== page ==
It was a relief to finally go to bed with him on Sunday afternoon. To have a man run his hands over her body, and to feel how hard that made him. To feel attractive and desired. To be turned on by a man without worrying that he would turn out to be a douchebag or a nutjob. To lie in bed afterward and have a normal conversation. She told him about Caiden, and he was equal parts sympathetic and amused.
She wished her dating life could be more like this. Their kiss had given her hope, but that had been crushed by a nineteen-year-old kid who preferred women who were double his age.
If only the guys who were attracted to her were more like Liam. Maybe she should…
. If she was going to fall in love with Liam, it would have happened already.
And she knew he didn’t think of her like that, even though he’d asked her to meet him at a bar on Friday, where he’d covered her hand with his and put his arm around her. Even though he’d kissed her thoroughly in an alley afterward.
Liam was just a friend, a normal guy who was happy to have an arrangement where he got sex without any expectations. He’d admitted to having a crush on her fourteen years ago—God, she really was old—but he didn’t feel that way about her anymore.
After all, she was completely unlike the girl she’d been back then.
“What’s her name?” Gavin asked.
Liam took the heart-shaped springform pan out of the oven and placed it on a rack to cool. He closed the oven door then turned to face his cousin.
Gavin had stopped by a couple of minutes ago, asking if Liam wanted to celebrate Valentine’s Day by getting drunk at a sports bar and watching the Leafs lose another game.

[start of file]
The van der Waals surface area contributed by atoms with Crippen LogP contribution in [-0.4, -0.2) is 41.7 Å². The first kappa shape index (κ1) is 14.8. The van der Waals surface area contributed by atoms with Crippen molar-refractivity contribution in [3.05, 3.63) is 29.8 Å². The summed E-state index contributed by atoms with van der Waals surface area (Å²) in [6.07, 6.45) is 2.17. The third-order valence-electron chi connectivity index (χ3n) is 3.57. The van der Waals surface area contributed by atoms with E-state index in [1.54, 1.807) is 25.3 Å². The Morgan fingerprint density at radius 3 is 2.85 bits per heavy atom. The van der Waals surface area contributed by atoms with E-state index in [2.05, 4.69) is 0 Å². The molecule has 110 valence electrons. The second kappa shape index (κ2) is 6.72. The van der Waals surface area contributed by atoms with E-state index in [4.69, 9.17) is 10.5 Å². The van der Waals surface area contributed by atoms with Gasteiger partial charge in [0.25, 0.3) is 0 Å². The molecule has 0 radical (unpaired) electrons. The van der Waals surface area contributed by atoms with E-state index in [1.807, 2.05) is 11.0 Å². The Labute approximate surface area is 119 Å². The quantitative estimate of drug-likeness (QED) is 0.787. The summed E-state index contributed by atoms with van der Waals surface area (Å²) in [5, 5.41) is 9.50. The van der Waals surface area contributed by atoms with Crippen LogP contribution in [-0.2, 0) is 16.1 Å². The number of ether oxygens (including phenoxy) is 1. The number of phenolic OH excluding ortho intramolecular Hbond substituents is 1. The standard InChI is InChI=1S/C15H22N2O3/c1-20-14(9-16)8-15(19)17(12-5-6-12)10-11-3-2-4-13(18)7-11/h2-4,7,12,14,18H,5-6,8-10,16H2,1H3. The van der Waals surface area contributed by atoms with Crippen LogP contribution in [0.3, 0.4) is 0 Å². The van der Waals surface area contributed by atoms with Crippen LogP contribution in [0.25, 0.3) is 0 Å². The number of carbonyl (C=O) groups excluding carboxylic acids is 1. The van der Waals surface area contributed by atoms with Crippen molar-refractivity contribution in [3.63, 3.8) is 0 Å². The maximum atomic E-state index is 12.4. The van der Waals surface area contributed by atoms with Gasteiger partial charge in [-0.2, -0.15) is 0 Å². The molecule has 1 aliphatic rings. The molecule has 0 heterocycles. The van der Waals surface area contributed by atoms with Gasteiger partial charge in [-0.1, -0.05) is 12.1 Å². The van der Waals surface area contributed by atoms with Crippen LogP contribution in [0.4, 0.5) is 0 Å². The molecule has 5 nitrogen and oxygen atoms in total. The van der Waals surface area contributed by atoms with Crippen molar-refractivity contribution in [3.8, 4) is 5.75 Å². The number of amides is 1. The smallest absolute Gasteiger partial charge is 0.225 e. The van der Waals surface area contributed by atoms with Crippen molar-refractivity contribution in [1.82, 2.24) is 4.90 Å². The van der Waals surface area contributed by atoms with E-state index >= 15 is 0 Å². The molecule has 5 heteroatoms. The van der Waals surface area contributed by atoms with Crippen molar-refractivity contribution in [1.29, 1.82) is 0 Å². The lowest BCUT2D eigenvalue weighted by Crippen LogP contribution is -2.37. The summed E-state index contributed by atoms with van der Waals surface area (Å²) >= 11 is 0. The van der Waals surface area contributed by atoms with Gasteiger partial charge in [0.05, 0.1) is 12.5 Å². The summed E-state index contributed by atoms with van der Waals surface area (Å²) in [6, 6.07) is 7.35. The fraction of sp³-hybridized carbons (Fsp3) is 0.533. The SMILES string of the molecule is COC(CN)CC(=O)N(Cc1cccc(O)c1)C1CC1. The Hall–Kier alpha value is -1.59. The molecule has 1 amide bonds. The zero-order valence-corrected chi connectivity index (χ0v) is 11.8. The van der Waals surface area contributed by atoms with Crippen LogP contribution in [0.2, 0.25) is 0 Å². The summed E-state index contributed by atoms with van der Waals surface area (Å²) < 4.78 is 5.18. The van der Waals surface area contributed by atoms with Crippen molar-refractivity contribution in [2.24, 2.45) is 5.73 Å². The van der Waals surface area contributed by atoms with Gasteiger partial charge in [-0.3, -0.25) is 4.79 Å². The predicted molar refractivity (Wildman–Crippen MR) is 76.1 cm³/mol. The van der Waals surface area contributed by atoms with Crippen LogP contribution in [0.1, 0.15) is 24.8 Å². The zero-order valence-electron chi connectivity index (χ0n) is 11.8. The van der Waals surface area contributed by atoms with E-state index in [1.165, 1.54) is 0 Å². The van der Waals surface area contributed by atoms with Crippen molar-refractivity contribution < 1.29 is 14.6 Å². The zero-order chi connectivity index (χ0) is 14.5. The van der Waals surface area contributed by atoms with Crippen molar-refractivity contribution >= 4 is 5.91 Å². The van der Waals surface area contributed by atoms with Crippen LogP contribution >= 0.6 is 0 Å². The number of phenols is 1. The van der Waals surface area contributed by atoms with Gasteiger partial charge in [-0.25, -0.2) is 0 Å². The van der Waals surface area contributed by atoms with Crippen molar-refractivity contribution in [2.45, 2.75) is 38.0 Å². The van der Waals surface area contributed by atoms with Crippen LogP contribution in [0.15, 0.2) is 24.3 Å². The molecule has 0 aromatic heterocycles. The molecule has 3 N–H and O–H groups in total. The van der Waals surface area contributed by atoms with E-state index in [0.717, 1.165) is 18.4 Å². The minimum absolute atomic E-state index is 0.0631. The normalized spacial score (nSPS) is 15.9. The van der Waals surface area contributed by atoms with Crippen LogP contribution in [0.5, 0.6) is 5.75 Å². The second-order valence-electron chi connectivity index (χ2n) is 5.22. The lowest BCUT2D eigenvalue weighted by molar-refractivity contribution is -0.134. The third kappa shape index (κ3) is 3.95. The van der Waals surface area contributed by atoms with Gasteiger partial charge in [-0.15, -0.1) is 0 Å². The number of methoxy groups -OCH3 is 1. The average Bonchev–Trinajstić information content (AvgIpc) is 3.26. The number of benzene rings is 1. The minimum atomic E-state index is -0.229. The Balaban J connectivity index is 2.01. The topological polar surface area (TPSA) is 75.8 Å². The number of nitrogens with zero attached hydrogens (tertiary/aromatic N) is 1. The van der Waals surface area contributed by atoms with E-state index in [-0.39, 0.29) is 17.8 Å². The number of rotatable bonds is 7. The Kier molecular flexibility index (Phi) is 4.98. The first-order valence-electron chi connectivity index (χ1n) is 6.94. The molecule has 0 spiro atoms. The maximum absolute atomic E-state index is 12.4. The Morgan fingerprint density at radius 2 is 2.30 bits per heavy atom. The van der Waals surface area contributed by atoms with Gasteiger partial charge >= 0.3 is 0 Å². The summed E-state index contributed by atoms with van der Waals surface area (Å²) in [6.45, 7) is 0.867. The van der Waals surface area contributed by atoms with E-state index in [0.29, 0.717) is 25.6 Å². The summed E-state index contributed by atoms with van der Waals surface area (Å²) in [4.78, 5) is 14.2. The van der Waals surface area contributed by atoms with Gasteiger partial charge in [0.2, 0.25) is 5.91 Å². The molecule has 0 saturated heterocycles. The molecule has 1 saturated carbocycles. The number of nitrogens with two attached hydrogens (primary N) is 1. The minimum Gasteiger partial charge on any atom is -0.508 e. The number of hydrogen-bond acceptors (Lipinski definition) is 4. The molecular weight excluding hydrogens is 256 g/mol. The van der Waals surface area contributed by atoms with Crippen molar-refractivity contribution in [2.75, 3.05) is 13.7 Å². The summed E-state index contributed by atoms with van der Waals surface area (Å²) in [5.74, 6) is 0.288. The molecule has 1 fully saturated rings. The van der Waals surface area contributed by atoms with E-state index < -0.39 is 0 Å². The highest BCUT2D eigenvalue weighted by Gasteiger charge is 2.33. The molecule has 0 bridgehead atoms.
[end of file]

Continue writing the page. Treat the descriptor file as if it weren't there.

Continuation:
Liam folded his arms over his chest. “Who said there was a woman?”
“You’re baking. And not just any old cake. No, you’re making a
cake on Valentine’s Day. You can’t tell me there isn’t a woman.”
“I don’t have a girlfriend.”
“I know you don’t have a girlfriend, you dumbass. But there’s a woman you want to be your girlfriend.”
Clearly he wasn’t going to fool Gavin.
Yes, Liam planned to say something to Maya today. He was afraid she’d break his heart and they’d stop hanging out. But she was the woman he wanted, and it was time to do something about it.
He walked to the couch and sat down. His cousin followed.
“Yes,” Liam said. “I have a friend I like. We arranged to do something tonight since neither of us is in a relationship.”
“What did you arrange to do?”
Liam shrugged. “Eat dinner. Have sex.”
He waited for Gavin’s jaw to drop.
Yup. Didn’t take long.
“Let me get this straight,” Gavin said. “She’s your friend. And you’re already sleeping with her?”
“Dude, you don’t need a fucking cake to win her over. I’m sure she thinks you
in a relationship.”
“She doesn’t. Trust me. She goes on dates with other men.”
“Even better. Sex without expectations.” Gavin slapped him on the back. “You got it made!”
Liam leaned forward and rested his forearms on his knees. “But I want more.”
“I’m sure the idea’s crossed her mind. Maybe she thinks you’re too much of a loser to bring home to meet her parents.”
“Hey. I’m not a loser. I have a respectable job and—”
“You’re a high school math teacher. That has dork written all over it.”
Liam glared at Gavin.